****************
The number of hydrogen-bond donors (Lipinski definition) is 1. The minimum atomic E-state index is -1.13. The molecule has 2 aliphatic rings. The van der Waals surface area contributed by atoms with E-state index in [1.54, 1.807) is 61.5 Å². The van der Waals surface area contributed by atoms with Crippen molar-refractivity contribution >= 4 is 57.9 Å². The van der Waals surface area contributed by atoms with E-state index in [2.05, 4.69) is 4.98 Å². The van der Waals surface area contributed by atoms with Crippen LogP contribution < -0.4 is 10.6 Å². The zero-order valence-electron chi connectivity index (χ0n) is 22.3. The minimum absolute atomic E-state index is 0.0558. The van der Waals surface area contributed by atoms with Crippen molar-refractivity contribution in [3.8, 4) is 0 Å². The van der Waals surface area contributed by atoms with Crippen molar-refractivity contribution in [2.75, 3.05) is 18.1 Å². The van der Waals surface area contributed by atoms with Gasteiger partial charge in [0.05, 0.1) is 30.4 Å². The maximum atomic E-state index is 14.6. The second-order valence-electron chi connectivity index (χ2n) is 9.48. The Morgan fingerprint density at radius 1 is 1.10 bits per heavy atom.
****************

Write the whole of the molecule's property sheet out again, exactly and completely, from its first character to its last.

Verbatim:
The number of hydrogen-bond donors (Lipinski definition) is 1. The minimum atomic E-state index is -1.13. The molecule has 2 aliphatic rings. The van der Waals surface area contributed by atoms with E-state index in [1.54, 1.807) is 61.5 Å². The van der Waals surface area contributed by atoms with Crippen molar-refractivity contribution >= 4 is 57.9 Å². The van der Waals surface area contributed by atoms with E-state index in [2.05, 4.69) is 4.98 Å². The van der Waals surface area contributed by atoms with Crippen LogP contribution < -0.4 is 10.6 Å². The zero-order valence-electron chi connectivity index (χ0n) is 22.3. The minimum absolute atomic E-state index is 0.0558. The van der Waals surface area contributed by atoms with Crippen molar-refractivity contribution in [3.8, 4) is 0 Å². The van der Waals surface area contributed by atoms with Crippen molar-refractivity contribution in [2.75, 3.05) is 18.1 Å². The van der Waals surface area contributed by atoms with Gasteiger partial charge in [0.05, 0.1) is 30.4 Å². The maximum atomic E-state index is 14.6. The second-order valence-electron chi connectivity index (χ2n) is 9.48. The Morgan fingerprint density at radius 1 is 1.10 bits per heavy atom.